Title:
Suspension ski boot
Kind Code:
A1


Abstract:
This invention in the broadest sense comprises a ski boot, freely pivoting at the ankle, in combination with an adjustable suspension shock absorber to control and optimize compression and rebound damping characteristics. In the preferred embodiment, the ski boot would comprise a rigid, pivoting exoskeleton (providing the lateral stiffness and torsional control), a sub-boot (providing padding, thermal insulation, and water-proofing), and a fully adjustable pneumatic/hydraulic/spring suspension system (providing adjustable fore-aft stiffness, shock absorption, and rebound damping). The object of the invention is to optimize ski boot performance by separating the necessary boot components, allowing them to be designed to optimize different performance characteristics.



Inventors:
Forrest, Mark Robert (Durango, CO, US)
Application Number:
10/973463
Publication Date:
04/27/2006
Filing Date:
10/27/2004
Primary Class:
International Classes:
A43B5/04
View Patent Images:
Related US Applications:
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20070051018Bladder with improved constructionMarch, 2007Issler
20040020077Rubber footwear with neoprene layerFebruary, 2004Thomas et al.
20060117601Transparent heel and sole assemblyJune, 2006Chang
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20030102641Cuff pivoting of in-line roller skateJune, 2003Liu
20080115386Split-toed shoeMay, 2008Geuss
20060174520Vamp for a sport shoeAugust, 2006Wu
20010007176Transpiring sole structure for footwearJuly, 2001Attilieni
20020020082Continuous design footwearFebruary, 2002James



Primary Examiner:
MOHANDESI, JILA M
Attorney, Agent or Firm:
MARK R. FORREST (DURANGO, CO, US)
Claims:
I claim:

1. A ski boot utilizing a separate adjustable hydraulic shock absorber to control and optimize fore-aft (ankle flexion-extension) compression and rebound damping. said ski boot comprising in the preferred embodiment an exoskeleton, a sub-boot, and a separate hydraulic shock absorber;

2. The ski boot as defined in claim 1 wherein said exoskeleton, preferably adapted to the shape of a foot and leg, comprises a front flap, rear flap, hinge, closure buckles, quick release shock mount, toe cage, heel cage, sole, and attachment sites, and is cast, forged, molded or machined from any durable, stiff material such as metallic alloy, hard plastic, carbon fiber, or composite material. said front flap (1) providing support to the shin (tibia), in the preferred embodiment incorporating releasable attachment sites (10) to fasten the exoskeleton to the sub-boot, and in some cases providing a fixation point for the quick release shock mount (2) and mounted to said hinge (5); said rear flap (4) providing support to the calf, in the preferred embodiment incorporating releasable attachment sites to fasten the exoskeleton to the sub-boot, and in some cases providing a fixation point for the quick release shock mount and mounted to said hinge; said hinge (5) attaching the front and rear flaps together and allowing for unrestricted ankle flexion and extension; means for securing the front and rear flaps together, such as standard ski boot closure buckles (8) currently in use for similar applications; said hinge attached to a rigid heel cage (6), in the preferred embodiment with provision for canting adjustment (adjustment of the side-to-side angle of the front and rear flaps with respect to the sole (7) of the exoskeleton); said heel cage attached to the rigid sole, in the preferred embodiment providing attachment sites for securing the heel cup (15) of the sub-boot; said toe cage (3) attached to the sole, in the preferred embodiment providing attachment sites for securing the toe cup (14) of the sub-boot and providing an attachment for the quick release shock mount in a boot-mounted compression system; said releasable attachment sites in the preferred embodiment fastening the exoskeleton to the sub-boot and comprising simple screw fastening mechanisms;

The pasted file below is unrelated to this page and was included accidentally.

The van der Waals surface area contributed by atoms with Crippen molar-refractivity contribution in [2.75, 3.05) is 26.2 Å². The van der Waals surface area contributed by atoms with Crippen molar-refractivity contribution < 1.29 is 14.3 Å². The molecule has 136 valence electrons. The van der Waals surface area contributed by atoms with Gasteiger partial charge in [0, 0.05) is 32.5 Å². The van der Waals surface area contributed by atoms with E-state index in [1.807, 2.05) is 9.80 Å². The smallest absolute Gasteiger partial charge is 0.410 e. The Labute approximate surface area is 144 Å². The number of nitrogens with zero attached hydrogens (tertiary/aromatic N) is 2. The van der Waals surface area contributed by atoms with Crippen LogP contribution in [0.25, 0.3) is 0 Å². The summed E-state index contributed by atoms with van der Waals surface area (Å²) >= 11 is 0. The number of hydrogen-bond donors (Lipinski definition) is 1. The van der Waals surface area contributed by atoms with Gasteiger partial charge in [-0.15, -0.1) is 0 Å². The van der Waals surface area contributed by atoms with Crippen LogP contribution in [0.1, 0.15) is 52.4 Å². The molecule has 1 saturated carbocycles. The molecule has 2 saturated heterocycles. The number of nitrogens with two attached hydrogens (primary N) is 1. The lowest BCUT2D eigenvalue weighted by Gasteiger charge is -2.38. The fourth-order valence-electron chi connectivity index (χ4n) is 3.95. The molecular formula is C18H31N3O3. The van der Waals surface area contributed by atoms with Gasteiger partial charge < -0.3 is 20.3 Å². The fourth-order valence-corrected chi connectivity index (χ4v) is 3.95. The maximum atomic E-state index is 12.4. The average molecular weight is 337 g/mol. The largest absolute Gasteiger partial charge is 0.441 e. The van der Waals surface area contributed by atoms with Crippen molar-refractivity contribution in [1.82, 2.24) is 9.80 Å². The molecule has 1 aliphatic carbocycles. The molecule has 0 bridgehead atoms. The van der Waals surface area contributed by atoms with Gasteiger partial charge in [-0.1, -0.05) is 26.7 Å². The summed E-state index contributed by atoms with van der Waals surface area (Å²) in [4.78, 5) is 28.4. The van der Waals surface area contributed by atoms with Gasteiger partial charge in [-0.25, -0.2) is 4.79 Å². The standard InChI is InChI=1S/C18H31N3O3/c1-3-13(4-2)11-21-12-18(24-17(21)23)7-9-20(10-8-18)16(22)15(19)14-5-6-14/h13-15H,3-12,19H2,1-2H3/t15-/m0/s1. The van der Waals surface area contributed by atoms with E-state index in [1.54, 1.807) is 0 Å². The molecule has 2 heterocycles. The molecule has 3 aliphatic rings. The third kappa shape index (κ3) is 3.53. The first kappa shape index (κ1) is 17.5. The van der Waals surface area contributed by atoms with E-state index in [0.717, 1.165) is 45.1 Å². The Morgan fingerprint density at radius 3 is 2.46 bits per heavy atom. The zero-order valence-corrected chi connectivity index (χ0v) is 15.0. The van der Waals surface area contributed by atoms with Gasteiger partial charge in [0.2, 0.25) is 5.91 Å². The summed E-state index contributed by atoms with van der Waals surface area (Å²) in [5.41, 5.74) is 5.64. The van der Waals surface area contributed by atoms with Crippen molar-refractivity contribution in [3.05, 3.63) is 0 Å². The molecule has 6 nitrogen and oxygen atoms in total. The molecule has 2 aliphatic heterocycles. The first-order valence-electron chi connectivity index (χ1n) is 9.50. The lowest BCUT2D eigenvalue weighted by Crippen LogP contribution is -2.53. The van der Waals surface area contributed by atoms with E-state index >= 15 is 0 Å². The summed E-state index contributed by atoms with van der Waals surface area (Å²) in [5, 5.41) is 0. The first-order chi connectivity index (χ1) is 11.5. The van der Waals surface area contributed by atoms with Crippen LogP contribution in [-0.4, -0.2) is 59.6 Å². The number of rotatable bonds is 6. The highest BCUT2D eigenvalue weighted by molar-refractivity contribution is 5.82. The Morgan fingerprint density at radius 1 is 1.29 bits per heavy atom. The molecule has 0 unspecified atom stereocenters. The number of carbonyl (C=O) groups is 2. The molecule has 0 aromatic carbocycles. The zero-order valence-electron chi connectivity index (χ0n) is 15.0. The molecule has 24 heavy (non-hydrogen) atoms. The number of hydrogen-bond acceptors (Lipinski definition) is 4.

3. The ski boot as defined in claim 1 wherein in the preferred embodiment said sub-boot comprising an inner liner attached to a plastic shell adapted to the shape of a foot and leg with closure straps and reinforced areas in the tongue (12), calf support (13), and toe and heel cups. said inner liner comprising a waterproof material and insulated padding; in the preferred embodiment said plastic shell comprising any available durable plastic or composite, and incorporating reinforced areas in the tongue, calf support, and toe and heel cups providing releasable attachment sites to fix the shell to the exoskeleton; means for fastening said shell to the foot and leg, defined as closure straps (11);